What Makes Node.js Popular?

Of late, Node.js has risen in popularity. There used to be a time when Node.js was being termed as cancer (seriously), followed by another period when it was described as the cure for cancer (again, seriously). However, all of the debates came to a halt once Ghost, the newest sensation in the blogosphere, decided to opt for Node.js as its backbone.

So, what exactly is the reason behind the rise in popularity of Node.js? While a lot many reasons can be cited for the same, there is one primary one, which has nothing to do with scalability or performance. Continue reading


Fixing mod_rewrite And .htaccess For Clean URLs

In order to enable SEO-friendly URLs, many web hosts require mod_rewrite. This is especially true if you are on a shared hosting platform. While mod_rewrite does not always result in big issues, sometimes, if you try to hit a deep URL, you might end up with 404 errors.

This post talks about how to fix mod_rewrite and .htaccess on shared hosting in order to avoid 404 errors when using clean URLs. Continue reading


Enabling GZIP Compression on nginx Servers

I recently started writing for Envato’s Market Blog, and my very first post talks about Google PageSpeed Insights.

It is common knowledge by now that a speedy website is loved by everyone, including search engines and humans. Thus, compressing your scripts and images is a good idea to optimize your website’s load times. In this post, I will talk about an easy way to enable GZIP compression on nginx servers.  Continue reading


Fighting Comment Spam: A Different Method

Dealing with spam comments is a very annoying task that almost everyone running a website has to face on a regular basis. While for most blogs and websites, solutions such as Akismet do the job of keeping spam away, in some cases, normal anti-spam solutions simply do not suffice.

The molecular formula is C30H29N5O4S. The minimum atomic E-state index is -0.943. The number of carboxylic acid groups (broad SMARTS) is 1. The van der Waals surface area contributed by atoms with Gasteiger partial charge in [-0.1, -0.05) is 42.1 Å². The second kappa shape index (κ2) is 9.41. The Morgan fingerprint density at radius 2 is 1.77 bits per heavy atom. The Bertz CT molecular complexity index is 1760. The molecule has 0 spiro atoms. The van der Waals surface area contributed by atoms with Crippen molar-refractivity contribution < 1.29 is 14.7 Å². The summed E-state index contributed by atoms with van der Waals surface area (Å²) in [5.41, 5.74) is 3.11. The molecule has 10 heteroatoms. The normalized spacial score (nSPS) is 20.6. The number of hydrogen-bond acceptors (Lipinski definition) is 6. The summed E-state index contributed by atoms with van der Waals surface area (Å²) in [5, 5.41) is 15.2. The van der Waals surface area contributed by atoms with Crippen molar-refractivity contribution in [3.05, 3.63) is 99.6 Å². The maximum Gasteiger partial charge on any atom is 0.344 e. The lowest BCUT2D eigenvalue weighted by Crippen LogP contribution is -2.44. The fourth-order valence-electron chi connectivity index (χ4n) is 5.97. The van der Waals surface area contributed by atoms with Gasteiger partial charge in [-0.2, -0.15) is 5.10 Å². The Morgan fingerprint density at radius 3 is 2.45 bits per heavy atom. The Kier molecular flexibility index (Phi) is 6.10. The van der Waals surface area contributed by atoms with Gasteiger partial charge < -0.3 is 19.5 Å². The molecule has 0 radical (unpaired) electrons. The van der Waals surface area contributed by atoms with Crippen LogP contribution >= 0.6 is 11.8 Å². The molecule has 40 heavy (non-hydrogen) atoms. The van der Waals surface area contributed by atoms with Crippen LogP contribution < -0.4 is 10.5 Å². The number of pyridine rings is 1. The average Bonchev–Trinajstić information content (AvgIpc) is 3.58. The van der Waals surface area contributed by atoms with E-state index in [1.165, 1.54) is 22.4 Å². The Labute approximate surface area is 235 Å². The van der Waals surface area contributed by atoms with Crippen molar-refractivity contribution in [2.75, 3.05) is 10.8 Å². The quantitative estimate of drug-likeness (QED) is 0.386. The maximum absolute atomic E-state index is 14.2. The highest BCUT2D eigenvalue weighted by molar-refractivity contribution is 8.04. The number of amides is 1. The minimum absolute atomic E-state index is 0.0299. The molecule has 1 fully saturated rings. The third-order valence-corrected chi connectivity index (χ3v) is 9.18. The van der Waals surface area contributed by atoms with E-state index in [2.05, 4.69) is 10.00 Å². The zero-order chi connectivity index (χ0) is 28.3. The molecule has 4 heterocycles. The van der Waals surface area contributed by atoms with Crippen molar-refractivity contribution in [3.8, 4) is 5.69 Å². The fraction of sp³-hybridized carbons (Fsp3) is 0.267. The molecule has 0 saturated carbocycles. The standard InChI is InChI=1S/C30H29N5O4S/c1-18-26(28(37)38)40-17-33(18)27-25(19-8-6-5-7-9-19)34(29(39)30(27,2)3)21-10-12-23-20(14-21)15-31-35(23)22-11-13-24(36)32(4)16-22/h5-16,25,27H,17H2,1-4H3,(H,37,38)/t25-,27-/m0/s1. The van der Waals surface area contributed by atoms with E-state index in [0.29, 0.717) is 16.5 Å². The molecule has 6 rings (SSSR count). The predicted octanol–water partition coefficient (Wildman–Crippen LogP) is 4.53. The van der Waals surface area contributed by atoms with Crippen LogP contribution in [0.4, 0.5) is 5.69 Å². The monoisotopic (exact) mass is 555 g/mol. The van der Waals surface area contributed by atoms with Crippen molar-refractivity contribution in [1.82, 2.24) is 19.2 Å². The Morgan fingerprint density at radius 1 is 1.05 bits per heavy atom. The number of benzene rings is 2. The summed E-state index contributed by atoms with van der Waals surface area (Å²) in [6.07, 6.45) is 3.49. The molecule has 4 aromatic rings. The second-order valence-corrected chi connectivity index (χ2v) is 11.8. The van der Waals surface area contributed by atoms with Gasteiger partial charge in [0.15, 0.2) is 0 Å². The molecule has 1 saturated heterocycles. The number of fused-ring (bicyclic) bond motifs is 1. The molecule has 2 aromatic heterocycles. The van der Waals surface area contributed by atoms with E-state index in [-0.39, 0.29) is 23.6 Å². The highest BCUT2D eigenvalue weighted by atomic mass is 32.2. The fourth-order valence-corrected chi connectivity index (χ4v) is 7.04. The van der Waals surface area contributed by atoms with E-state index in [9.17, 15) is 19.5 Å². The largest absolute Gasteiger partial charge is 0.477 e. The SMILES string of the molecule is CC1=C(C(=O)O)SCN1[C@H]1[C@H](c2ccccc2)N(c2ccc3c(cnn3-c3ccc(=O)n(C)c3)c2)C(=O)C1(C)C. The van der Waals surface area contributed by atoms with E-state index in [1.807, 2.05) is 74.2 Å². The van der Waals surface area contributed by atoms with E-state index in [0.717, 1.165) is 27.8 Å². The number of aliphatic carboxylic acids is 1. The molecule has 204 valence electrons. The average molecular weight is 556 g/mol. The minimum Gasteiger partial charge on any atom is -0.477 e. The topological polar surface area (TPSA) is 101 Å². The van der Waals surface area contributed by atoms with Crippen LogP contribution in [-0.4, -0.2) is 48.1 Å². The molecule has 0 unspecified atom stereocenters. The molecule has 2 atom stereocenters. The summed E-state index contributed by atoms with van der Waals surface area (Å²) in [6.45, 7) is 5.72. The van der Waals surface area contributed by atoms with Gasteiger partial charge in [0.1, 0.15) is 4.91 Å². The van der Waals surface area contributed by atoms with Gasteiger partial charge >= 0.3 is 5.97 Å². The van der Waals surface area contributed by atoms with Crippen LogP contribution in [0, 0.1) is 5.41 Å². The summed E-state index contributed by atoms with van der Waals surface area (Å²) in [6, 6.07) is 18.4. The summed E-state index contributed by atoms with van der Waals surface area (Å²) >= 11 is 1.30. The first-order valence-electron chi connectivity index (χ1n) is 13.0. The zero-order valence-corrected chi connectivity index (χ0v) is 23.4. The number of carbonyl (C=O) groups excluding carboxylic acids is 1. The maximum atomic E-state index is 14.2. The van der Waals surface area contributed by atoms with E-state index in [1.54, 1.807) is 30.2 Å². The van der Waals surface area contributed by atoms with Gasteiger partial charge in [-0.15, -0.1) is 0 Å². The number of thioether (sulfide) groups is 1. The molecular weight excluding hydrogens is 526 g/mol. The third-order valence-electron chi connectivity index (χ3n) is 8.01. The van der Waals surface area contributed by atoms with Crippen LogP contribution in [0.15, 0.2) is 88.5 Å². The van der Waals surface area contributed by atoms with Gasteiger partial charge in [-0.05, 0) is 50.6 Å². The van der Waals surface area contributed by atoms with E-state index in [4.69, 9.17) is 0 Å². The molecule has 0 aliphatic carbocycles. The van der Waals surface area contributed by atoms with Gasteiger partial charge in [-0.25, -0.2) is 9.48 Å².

As a result, I came up with a slightly different approach to combating comment spam. I have used it mostly on my WordPress websites, though it can work with anything that uses PHP and JavaScript. Continue reading


Using reptyr To Move Processes in Linux

If you are a frequent user of the Linux terminal, you must already be aware that switching running processes across terminals is a tedious task. If you launch 3 different processes from 3 terminals, all of them continue to run in parallel, until the process in the current terminal completes its task.

Quite obviously, it would be great if we could bring the other two processes to the current terminal without actually having to switch terminals. This post explains the same. Continue reading


4 Things The Linux Desktop Badly Needs

Over the course of the last few years, the Linux desktop has come a long way. It began as a modest set of basic computing tools, but today it boasts of features that are either entirely unavailable in MS Windows, or available only in the form of proprietary addons.

However, there is still a long way to go, in terms of features and solutions. In this article, I will enlist four features that, I believe, the Linux desktop badly needs. Continue reading


Hello World!

This is my first blog post, and WordPress wants me to edit it, so yeah, I’m doing that.

I’ve been thinking of starting a blog about web design and development for quite a while. I do write regularly for other blogs and magazines, so why not spare some time for a publication of my own? 

So here we go! Code Carbon it is! Continue reading